We've upgraded our production servers to 3.5.3 on Windows 2008, and now I'm seeing a lot of "NetStream.Play.InsufficientBW" statuses in our client app's log. The server is streaming a very low bandwidth live video/audio stream, and the client has more than plenty of bandwidth to play it. The stream doesn't exhibit any audio drops or skipped frames, and there are no message drops on the server side. We have had clients complaining of random disconnects. Does anyone know why I might be getting this message? If anyone from Adobe could help with this, I'd greatly appreciate it. Thank you.
Check whether your server is loaded so much and not able to send the data to the clients at the right rate. This can also lead to "Netstream.Play.InsufficientBW" message at the client side.
We had experience the same think.
Server was dedicated, 1 client , 350 kpbs stream and still the insufficientBW spam on client side.
ns.bufferTime = 3; solved that.
Ok we used 3 sec for a live recorded stream. If you are going with a live stream perhaps you need much less.
Well, its a live stream, and at one point I only had it streaming audio, at about 40kbps. The client is on a T1, and I was looking at the network utilization and it was minimal. The client definitely has sufficient bandwidth. I did also apply the buffer, and it didn't resolve the issue. Thanks for the help though.
There's a known issue in FMS 3.5.3 that we're investigating that causes this. For now you can work around the issue by disabling FMS Live Message Queueing until the patch released. You can do so in your Application.xml - change the following config setting
change the enabled setting to "false"
Note that this workaround will increase your CPU usage somewhat, but restore proper buffering operations. As mentioned before, we're aware of the issue and working on a fix right now.
Thanks for the reply!
Unfortunately, I already had this in my Application.xml and it was still doing it:
Any other work arounds at this time?
In addition, I'm getting reports that users are getting disconnected. After some arbitrary time, the server issues a "NetConnection.Connect.Rejected" for no reason, or at least none that I can find. Is this also a known issue? Please advise, since this is happening on our production systems. Should I roll back to 3.5.2?
Hmm, that workaround is pretty definitive to the issue I"m speaking of, so perhaps it's different. I've got to get on top of that one for the time being, as it's an issue we need me to resolve right away. So, I can offer to come back to this with you shortly to resolve, or try and guide you through some steps to confirm over the next few days. LMK what's preferred?
Here's a quick update. I removed 3.5.3 and reinstalled 3.5.2, and I'm still getting the exact same issue.
To give a little more context to this issue, I'm running the FMS 3.5.2 on Windows 2008 Server, Service Pack 2 on Amazon EC2. The OS is 64-bit, with 7.5 GB of RAM and 2 E5430 @ 2.66 GHz processors.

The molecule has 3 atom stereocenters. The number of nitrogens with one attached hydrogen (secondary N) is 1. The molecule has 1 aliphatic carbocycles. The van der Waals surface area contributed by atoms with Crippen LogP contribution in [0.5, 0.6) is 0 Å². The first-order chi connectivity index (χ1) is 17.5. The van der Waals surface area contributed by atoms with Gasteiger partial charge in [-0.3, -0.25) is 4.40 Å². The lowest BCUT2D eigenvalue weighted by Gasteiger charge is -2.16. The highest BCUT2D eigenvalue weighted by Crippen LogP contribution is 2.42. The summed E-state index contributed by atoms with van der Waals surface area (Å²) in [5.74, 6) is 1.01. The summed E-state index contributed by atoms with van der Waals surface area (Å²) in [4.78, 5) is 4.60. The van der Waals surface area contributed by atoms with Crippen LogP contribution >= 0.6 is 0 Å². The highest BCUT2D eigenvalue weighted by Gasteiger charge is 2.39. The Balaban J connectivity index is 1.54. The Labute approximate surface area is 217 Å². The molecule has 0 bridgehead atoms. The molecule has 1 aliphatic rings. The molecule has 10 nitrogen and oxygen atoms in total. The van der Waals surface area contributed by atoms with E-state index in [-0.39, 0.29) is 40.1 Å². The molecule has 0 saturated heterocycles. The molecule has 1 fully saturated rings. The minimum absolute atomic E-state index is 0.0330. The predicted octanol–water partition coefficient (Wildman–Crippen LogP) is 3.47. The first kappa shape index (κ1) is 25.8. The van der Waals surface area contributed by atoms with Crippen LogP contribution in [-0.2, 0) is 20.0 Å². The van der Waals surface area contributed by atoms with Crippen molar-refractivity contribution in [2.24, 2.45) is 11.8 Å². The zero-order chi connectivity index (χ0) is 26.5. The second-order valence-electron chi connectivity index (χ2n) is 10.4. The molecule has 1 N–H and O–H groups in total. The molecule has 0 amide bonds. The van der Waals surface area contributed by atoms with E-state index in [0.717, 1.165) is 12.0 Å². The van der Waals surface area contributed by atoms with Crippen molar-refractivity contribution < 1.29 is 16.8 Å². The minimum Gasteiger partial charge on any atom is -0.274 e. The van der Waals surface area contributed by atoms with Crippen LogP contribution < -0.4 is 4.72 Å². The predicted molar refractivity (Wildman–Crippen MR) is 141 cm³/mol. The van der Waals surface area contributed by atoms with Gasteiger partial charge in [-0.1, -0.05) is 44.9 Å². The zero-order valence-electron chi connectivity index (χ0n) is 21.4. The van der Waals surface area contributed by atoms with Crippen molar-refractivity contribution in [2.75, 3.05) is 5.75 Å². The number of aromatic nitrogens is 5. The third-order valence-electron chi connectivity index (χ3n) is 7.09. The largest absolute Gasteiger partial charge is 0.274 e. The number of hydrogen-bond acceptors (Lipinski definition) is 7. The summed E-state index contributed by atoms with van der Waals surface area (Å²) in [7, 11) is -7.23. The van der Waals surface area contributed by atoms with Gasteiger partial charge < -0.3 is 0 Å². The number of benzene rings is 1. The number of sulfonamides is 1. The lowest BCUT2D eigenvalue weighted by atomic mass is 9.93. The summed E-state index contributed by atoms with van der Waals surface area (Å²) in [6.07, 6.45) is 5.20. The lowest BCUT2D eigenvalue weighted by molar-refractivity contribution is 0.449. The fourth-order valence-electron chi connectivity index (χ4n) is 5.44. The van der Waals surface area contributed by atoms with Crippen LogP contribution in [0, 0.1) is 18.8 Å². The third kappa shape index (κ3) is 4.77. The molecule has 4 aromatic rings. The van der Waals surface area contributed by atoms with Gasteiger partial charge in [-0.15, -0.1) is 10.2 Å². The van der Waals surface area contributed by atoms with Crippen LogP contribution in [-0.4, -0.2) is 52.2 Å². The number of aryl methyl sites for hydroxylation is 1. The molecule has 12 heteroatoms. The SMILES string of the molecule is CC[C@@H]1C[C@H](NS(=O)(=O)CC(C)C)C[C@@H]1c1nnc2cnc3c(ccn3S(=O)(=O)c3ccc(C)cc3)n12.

I'm also randomly getting "NetConnection.Connect.Rejected" and users get disconnected from the app.
One more update --
I installed 3.5.1 on the same Windows 2008 64-bit server, and its still doing the same thing. For reference, we do not have this issue on a 3.5.1 box running Windows 2003 32-bit in the EC2 environment. I'll keep posting whatever findings I make. Thanks.
For frequent disconnect... Can you look up your access.log file for the status code that it has logged for those disconnected clients? To do so, you can go to $Root\Flash Media Server\logs\access.log. Search for the 'disconnect' events and its corresponding 'x-status' field. This can give us more hint to dig in theis issue.
These are all of the x-status fields:
I hope that helps.
Also, I installed 3.5.3 on Windows 2003 R2 64-bit, and now my issue has been resolved, so it seems to be related to Windows 2008. I didn't try the 32 bit version of the OS, but it was on the 64 bit version that I had the problem. Thanks.
I looked at the status codes which you have mentioned. Thanks for the detailed information on the platforms in which you were running.
Could you provide us some more information to debug this issue at our end?
1. How much is the server loaded?
2. Can you reproduce this consistently?
3. What kind of stream those clients were playing. flv, mp4 or raw? on what bitrates?
4. Can you share your application which we can try in our local server?
(Adobe Systems Inc)
I've since switched back to Windows 2003 on Amazon EC2, and this specific problem has gone away.
However, I am getting lots of reports from users that they're getting audio stutterring, jerky video, etc. I'm trying to figure out if this is an Amazon EC2 issue, a misconfiguration of the Application.xml, or some type of client side issue. Is this something that Adobe Support can help me with? Thank you.